ARE DOCTORS INSENSITIVE TO DEATH?
2 December 2021
Back in March 2020, on the 4th day of my internship, I entered the Pediatric ICU ward to the sight of 2 doctors frantically giving CPR to this 10-year-old boy who got admitted 2 days back in the hospital with complaints of a sudden loss of power in all the four limbs after a loud cry while he was sleeping which was followed by loss of consciousness. Amidst all the chaos and the cry from 10 other babies in the background, I was numb for a moment. I stood there observing the face of both the doctors who kept giving CPR alternatively. The fright and the pain on their faces were heartbreaking. A few minutes later, the child passed away. The doctor informed the parents and what followed was long hours of crying right outside. It was devastating to look at the mother who suddenly lost his son who was absolutely healthy just 2 days back. Everyone there got their bit of grief. But the doctor in a moment shifted to work for the other patients. I was shook looking at everything that happened there in those few minutes, and I rushed to the side room to wipe off my tears and get back to work.
This was the first time I witnessed death at my workplace but in that one year of internship that followed, I have seen innumerable lives lost despite genuine attempts to save each one of them. The activities after looks like a routine most of the time. Inform the families, give them the reassurance that we tried our best, stand with them for 2 minutes, make the death certificate, shift the body and then start your work again. It almost seems mechanical as to how we deal with death.
But the grief that comes with every life lost, stays. A tiny bit of one’s self is replaced by grief every time we lose someone. I still remember the faces and names of humans who lost lives in my workplace and I am aware that in due course of time, they will get replaced by other names and faces. But the grief accumulates. There are days when you would see doctors crying in the side room of the Emergency department after a failed CPR but then rushing back soon as there is someone else who needs to be treated. And it seems unfair to let your grief over your work because it will only lead to more grief. Such a paradox. Grief is personal. The grief from losing a loved one is not the same as the grief of losing a patient. But grief is not comparable. It cannot be measured and there are no winners. Grief is heartbreaking. Grief fills you with that gnawing feeling which slowly eats you. We aren’t given time to process it. We are taught to have detached concern towards our patients. Our jobs demand us to be objective about life and death.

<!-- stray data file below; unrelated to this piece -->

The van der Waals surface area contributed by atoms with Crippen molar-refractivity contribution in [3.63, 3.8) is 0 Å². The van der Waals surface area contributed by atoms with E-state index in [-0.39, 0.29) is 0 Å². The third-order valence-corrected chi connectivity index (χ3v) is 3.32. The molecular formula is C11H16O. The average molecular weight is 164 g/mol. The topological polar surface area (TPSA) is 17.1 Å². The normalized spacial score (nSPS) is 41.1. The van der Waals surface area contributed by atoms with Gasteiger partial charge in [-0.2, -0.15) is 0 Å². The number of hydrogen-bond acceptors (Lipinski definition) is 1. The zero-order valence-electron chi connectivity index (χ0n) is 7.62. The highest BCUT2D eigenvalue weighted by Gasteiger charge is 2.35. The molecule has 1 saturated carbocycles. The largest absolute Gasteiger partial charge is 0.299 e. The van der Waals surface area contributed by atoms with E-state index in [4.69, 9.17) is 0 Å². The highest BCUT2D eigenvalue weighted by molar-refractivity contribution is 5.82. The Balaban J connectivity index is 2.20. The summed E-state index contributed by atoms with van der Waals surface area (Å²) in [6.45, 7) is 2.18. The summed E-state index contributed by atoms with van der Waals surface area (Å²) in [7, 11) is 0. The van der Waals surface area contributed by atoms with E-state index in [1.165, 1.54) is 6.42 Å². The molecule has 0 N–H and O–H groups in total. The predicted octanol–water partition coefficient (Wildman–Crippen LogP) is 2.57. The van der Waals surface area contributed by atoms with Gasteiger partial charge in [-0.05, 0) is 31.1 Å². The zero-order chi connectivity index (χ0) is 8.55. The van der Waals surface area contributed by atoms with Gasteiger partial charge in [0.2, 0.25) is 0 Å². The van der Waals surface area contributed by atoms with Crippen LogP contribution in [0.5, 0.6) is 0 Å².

Something that we are never taught but happens in the background is how this grief helps us to be more empathetic which ultimately makes this profession more meaningful and satisfying. The next time we give someone CPR and feel the pulse coming back in the carotid, the joy does not only come from looking at the faces of all his loved ones but also the selfish joy of a little less grief for that day. It is the humanness of this profession, of all the emotions that we experience which keeps us going come what may. It is all these emotions of pain, joy, gratitude, empathy, and grief that push us to try that extra bit every time the working conditions make us want to give up, or every time we question if this profession is worth it. These emotions are what make us human, and that is what keeps the sanctity of this profession intact.
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